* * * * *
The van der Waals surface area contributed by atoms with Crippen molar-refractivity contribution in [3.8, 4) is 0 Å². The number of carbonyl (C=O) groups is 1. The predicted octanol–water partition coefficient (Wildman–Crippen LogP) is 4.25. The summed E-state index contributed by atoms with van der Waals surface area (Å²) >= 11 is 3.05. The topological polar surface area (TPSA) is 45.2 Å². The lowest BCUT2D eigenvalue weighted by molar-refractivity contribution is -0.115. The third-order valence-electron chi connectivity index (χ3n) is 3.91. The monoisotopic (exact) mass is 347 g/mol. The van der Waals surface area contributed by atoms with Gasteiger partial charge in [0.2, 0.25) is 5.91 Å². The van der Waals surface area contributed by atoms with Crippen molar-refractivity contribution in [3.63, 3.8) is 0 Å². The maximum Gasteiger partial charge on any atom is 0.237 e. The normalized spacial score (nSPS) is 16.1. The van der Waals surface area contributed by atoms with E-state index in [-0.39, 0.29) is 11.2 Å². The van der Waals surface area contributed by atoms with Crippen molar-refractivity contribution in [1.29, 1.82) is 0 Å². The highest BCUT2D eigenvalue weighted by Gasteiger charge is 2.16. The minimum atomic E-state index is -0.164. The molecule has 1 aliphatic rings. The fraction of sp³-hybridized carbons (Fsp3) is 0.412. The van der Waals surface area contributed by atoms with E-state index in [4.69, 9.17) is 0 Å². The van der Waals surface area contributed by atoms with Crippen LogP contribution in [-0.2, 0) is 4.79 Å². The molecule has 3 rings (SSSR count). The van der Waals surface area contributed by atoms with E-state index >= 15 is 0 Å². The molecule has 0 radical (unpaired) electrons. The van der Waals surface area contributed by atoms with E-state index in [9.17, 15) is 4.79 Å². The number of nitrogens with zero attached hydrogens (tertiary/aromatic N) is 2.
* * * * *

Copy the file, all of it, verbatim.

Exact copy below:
The van der Waals surface area contributed by atoms with Crippen molar-refractivity contribution in [3.8, 4) is 0 Å². The number of carbonyl (C=O) groups is 1. The predicted octanol–water partition coefficient (Wildman–Crippen LogP) is 4.25. The summed E-state index contributed by atoms with van der Waals surface area (Å²) >= 11 is 3.05. The topological polar surface area (TPSA) is 45.2 Å². The lowest BCUT2D eigenvalue weighted by molar-refractivity contribution is -0.115. The third-order valence-electron chi connectivity index (χ3n) is 3.91. The monoisotopic (exact) mass is 347 g/mol. The van der Waals surface area contributed by atoms with Gasteiger partial charge in [0.2, 0.25) is 5.91 Å². The van der Waals surface area contributed by atoms with Crippen molar-refractivity contribution in [3.63, 3.8) is 0 Å². The maximum Gasteiger partial charge on any atom is 0.237 e. The normalized spacial score (nSPS) is 16.1. The van der Waals surface area contributed by atoms with E-state index in [-0.39, 0.29) is 11.2 Å². The van der Waals surface area contributed by atoms with Crippen molar-refractivity contribution in [1.29, 1.82) is 0 Å². The highest BCUT2D eigenvalue weighted by Gasteiger charge is 2.16. The minimum atomic E-state index is -0.164. The molecule has 1 aliphatic rings. The fraction of sp³-hybridized carbons (Fsp3) is 0.412. The van der Waals surface area contributed by atoms with E-state index in [4.69, 9.17) is 0 Å². The van der Waals surface area contributed by atoms with Crippen LogP contribution in [-0.2, 0) is 4.79 Å². The molecule has 3 rings (SSSR count). The van der Waals surface area contributed by atoms with E-state index >= 15 is 0 Å². The molecule has 0 radical (unpaired) electrons. The van der Waals surface area contributed by atoms with E-state index in [9.17, 15) is 4.79 Å². The number of nitrogens with zero attached hydrogens (tertiary/aromatic N) is 2.